When I was working on a faith development analysis of Thomas Merton, I found two contrasting moments in Merton’s life that both occurred on Walnut Street in Louisville, Kentucky.
The first occurred after Merton completed his first visitation at the Trappist monastery, Gethsemane. on the Monday after Easter in 1941. He was headed back to New York, sad to be leaving the monastery where he had experienced intimations of what his monastic vocation might be like.
In his first volume of seven journals, he reports that he was feeling confused as he arrived in Louisville to await his train that would return him to New York. “There is a huge gap between the monastery and the world, and Louisville is a nice enough town but I wasn’t happy to be thrown back into it…. I couldn’t figure out, half the time, whether it was morning or afternoon. The sign “Clown Cigarettes” on, I think, Walnut Street, made me laugh wanly. I didn’t want to see any of the city, or any of the people.”. Merton reports that he fled to the Cathedral, then to the public library, until his train was to depart.
In powerful contrast, we overhear Merton’s reflection at the same place on Walnut Street, on March 18, 1958, some seventeen years having transpired for him in the crucible of the monastery, admitted for “monastic therapy as he would say. The power of this epiphanic revelation is dazzling to the reader of Merton, contained in the book, Conjectures of a Guilty Bystander, pp. 153-4. This recollection of experience and spiritual musing has been a touchstone for me for my forty years of wandering in my wilderness. I quote it here to punctuate my recent monastic swim across the River Jordan. I hope that you will find it enlightening, challenging, and mostly, a joyful moment of re-cognition.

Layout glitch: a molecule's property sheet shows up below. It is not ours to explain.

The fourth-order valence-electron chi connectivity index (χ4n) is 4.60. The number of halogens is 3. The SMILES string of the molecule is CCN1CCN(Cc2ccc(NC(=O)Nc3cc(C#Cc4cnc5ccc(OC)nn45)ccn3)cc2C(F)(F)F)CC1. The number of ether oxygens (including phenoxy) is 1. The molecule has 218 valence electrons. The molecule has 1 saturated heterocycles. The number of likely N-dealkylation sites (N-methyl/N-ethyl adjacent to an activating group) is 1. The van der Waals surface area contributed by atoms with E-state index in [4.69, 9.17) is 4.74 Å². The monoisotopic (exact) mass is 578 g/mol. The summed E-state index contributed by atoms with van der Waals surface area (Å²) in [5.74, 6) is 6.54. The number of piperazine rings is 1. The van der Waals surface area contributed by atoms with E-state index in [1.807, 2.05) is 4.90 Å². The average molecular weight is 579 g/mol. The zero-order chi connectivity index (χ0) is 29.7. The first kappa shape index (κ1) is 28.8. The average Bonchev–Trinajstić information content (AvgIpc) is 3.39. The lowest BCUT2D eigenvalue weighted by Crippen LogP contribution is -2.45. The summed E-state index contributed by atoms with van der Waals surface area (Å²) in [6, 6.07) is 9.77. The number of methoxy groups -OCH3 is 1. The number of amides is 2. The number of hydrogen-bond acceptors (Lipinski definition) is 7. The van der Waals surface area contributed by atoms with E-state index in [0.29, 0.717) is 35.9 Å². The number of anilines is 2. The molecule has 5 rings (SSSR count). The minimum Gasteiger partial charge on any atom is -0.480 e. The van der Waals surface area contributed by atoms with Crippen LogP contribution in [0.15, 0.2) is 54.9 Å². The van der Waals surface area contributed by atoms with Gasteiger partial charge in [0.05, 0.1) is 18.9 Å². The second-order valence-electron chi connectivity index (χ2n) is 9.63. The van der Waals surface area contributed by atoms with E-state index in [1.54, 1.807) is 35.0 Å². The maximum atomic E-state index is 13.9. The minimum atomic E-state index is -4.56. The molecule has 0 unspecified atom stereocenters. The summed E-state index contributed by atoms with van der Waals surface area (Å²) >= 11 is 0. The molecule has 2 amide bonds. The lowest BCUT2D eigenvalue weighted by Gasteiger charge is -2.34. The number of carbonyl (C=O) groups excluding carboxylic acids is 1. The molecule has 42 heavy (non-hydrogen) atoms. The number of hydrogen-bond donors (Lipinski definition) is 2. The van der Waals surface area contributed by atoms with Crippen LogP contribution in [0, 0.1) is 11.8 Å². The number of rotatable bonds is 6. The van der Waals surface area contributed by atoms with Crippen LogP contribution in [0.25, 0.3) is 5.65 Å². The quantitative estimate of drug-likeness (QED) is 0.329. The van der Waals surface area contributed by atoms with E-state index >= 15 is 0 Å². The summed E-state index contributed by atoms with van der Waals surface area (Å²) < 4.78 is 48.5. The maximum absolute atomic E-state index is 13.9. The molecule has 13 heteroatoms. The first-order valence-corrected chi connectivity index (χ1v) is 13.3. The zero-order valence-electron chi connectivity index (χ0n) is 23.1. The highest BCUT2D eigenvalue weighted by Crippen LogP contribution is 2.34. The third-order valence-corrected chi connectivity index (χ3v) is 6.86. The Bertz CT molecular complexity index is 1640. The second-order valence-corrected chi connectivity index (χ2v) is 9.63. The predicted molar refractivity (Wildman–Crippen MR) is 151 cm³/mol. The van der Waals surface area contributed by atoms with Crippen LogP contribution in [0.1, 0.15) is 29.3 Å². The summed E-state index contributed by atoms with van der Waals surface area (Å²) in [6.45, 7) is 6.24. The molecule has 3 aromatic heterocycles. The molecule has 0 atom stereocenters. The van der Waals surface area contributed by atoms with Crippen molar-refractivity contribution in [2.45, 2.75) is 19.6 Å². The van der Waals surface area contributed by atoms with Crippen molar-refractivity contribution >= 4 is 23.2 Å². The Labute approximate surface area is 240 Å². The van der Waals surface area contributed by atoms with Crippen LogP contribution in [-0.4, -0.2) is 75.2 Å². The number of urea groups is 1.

“In Louisville, at the corner of Fourth and Walnut, in the center of the shopping district, I was suddenly overwhelmed with the realization that I loved all those people, that they were mine and I theirs, that we could not be alien to one another even though we were total strangers. It was like waking from a dream of separateness, of spurious self-isolation in a special world, the world of renunciation and supposed holiness.
The whole illusion of a separate holy existence is a dream. Not that I question the reality of my vocation, or of my monastic life: but the conception of “separation from the world” that we have in the monastery too easily presents itself as a complete illusion: the illusion that by making vows we become a different species of being, pseudo-angels, “spiritual men,” men of interior life, what have you.
Certainly these traditional values are very real, but their reality is not of an order outside everyday existence in a contingent world, nor does it entitle one to despise the secular: though “out of the world,” we are in the same world as everybody else, the world of the bomb, the world of race hatred, the world of technology, the world of mass media, big business, revolution, and all the rest. We take a different attitude to all these things, for we belong to God. Yet so does everybody else belong to God. We just happen to be conscious of it, and to make a profession out of this consciousness. But does that entitle us to consider ourselves different, or even